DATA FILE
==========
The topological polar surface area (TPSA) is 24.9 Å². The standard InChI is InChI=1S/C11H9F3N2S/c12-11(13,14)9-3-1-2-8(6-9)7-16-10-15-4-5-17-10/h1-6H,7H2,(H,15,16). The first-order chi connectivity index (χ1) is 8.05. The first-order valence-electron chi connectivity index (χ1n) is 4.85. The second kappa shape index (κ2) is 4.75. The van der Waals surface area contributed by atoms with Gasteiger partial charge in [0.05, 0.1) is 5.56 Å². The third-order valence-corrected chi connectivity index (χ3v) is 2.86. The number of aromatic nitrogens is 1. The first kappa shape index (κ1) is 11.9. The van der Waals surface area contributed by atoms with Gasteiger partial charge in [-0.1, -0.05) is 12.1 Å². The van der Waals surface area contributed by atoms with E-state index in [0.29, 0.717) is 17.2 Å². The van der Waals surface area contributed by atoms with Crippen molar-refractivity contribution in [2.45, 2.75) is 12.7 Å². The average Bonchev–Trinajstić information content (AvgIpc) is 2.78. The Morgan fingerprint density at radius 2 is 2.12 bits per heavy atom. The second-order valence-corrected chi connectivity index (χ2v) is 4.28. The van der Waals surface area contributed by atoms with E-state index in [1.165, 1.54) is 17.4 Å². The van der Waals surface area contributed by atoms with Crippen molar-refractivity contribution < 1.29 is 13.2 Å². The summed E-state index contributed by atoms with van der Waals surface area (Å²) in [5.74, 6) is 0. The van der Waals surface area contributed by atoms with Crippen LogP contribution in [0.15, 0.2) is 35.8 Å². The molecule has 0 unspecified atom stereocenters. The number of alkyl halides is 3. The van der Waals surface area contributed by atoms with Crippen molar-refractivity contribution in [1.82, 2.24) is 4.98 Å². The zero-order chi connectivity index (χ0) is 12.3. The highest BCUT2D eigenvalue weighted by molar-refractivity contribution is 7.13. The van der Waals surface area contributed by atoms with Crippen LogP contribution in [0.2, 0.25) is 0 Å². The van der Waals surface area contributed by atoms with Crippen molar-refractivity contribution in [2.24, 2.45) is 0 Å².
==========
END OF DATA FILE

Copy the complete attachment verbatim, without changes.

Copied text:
The topological polar surface area (TPSA) is 24.9 Å². The standard InChI is InChI=1S/C11H9F3N2S/c12-11(13,14)9-3-1-2-8(6-9)7-16-10-15-4-5-17-10/h1-6H,7H2,(H,15,16). The first-order chi connectivity index (χ1) is 8.05. The first-order valence-electron chi connectivity index (χ1n) is 4.85. The second kappa shape index (κ2) is 4.75. The van der Waals surface area contributed by atoms with Gasteiger partial charge in [0.05, 0.1) is 5.56 Å². The third-order valence-corrected chi connectivity index (χ3v) is 2.86. The number of aromatic nitrogens is 1. The first kappa shape index (κ1) is 11.9. The van der Waals surface area contributed by atoms with Gasteiger partial charge in [-0.1, -0.05) is 12.1 Å². The van der Waals surface area contributed by atoms with E-state index in [0.29, 0.717) is 17.2 Å². The van der Waals surface area contributed by atoms with Crippen molar-refractivity contribution in [2.45, 2.75) is 12.7 Å². The average Bonchev–Trinajstić information content (AvgIpc) is 2.78. The Morgan fingerprint density at radius 2 is 2.12 bits per heavy atom. The second-order valence-corrected chi connectivity index (χ2v) is 4.28. The van der Waals surface area contributed by atoms with E-state index in [1.165, 1.54) is 17.4 Å². The van der Waals surface area contributed by atoms with Crippen molar-refractivity contribution < 1.29 is 13.2 Å². The summed E-state index contributed by atoms with van der Waals surface area (Å²) in [5.74, 6) is 0. The van der Waals surface area contributed by atoms with Crippen LogP contribution in [0.15, 0.2) is 35.8 Å². The molecule has 0 unspecified atom stereocenters. The number of alkyl halides is 3. The van der Waals surface area contributed by atoms with Crippen molar-refractivity contribution in [1.82, 2.24) is 4.98 Å². The zero-order chi connectivity index (χ0) is 12.3. The highest BCUT2D eigenvalue weighted by molar-refractivity contribution is 7.13. The van der Waals surface area contributed by atoms with Crippen LogP contribution in [0.2, 0.25) is 0 Å². The van der Waals surface area contributed by atoms with Crippen molar-refractivity contribution in [2.24, 2.45) is 0 Å².